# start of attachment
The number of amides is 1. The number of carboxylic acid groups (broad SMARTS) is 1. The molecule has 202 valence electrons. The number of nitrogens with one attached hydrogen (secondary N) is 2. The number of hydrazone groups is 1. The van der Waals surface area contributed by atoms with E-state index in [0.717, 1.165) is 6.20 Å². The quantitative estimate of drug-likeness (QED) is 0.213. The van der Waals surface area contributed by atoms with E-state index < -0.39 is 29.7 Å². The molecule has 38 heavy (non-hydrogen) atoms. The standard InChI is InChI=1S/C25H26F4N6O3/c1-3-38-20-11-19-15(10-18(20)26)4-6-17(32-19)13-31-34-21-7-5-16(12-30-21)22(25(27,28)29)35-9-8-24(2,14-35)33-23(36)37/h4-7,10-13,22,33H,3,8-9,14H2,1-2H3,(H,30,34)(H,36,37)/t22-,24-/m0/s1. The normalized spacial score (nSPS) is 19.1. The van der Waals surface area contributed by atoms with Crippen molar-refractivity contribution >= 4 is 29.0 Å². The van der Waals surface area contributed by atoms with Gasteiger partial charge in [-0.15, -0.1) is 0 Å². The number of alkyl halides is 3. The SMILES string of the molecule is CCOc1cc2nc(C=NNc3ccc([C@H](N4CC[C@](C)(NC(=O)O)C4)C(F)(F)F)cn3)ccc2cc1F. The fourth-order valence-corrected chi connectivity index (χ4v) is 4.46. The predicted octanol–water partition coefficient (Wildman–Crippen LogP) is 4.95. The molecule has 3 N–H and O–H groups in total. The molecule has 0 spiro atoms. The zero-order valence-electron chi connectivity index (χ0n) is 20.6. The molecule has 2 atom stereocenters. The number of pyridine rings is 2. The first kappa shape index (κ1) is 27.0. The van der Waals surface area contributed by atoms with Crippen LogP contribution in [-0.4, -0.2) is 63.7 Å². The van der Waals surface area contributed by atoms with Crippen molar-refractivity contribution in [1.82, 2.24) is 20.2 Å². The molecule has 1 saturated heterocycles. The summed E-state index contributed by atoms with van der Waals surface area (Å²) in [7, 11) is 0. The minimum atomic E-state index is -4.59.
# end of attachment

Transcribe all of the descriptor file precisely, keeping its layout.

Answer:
The number of amides is 1. The number of carboxylic acid groups (broad SMARTS) is 1. The molecule has 202 valence electrons. The number of nitrogens with one attached hydrogen (secondary N) is 2. The number of hydrazone groups is 1. The van der Waals surface area contributed by atoms with E-state index in [0.717, 1.165) is 6.20 Å². The quantitative estimate of drug-likeness (QED) is 0.213. The van der Waals surface area contributed by atoms with E-state index < -0.39 is 29.7 Å². The molecule has 38 heavy (non-hydrogen) atoms. The standard InChI is InChI=1S/C25H26F4N6O3/c1-3-38-20-11-19-15(10-18(20)26)4-6-17(32-19)13-31-34-21-7-5-16(12-30-21)22(25(27,28)29)35-9-8-24(2,14-35)33-23(36)37/h4-7,10-13,22,33H,3,8-9,14H2,1-2H3,(H,30,34)(H,36,37)/t22-,24-/m0/s1. The normalized spacial score (nSPS) is 19.1. The van der Waals surface area contributed by atoms with Crippen molar-refractivity contribution >= 4 is 29.0 Å². The van der Waals surface area contributed by atoms with Gasteiger partial charge in [-0.15, -0.1) is 0 Å². The number of alkyl halides is 3. The SMILES string of the molecule is CCOc1cc2nc(C=NNc3ccc([C@H](N4CC[C@](C)(NC(=O)O)C4)C(F)(F)F)cn3)ccc2cc1F. The fourth-order valence-corrected chi connectivity index (χ4v) is 4.46. The predicted octanol–water partition coefficient (Wildman–Crippen LogP) is 4.95. The molecule has 3 N–H and O–H groups in total. The molecule has 0 spiro atoms. The zero-order valence-electron chi connectivity index (χ0n) is 20.6. The molecule has 2 atom stereocenters. The number of pyridine rings is 2. The first kappa shape index (κ1) is 27.0. The van der Waals surface area contributed by atoms with Crippen LogP contribution in [-0.4, -0.2) is 63.7 Å². The van der Waals surface area contributed by atoms with Crippen molar-refractivity contribution in [1.82, 2.24) is 20.2 Å². The molecule has 1 saturated heterocycles. The summed E-state index contributed by atoms with van der Waals surface area (Å²) in [7, 11) is 0. The minimum atomic E-state index is -4.59.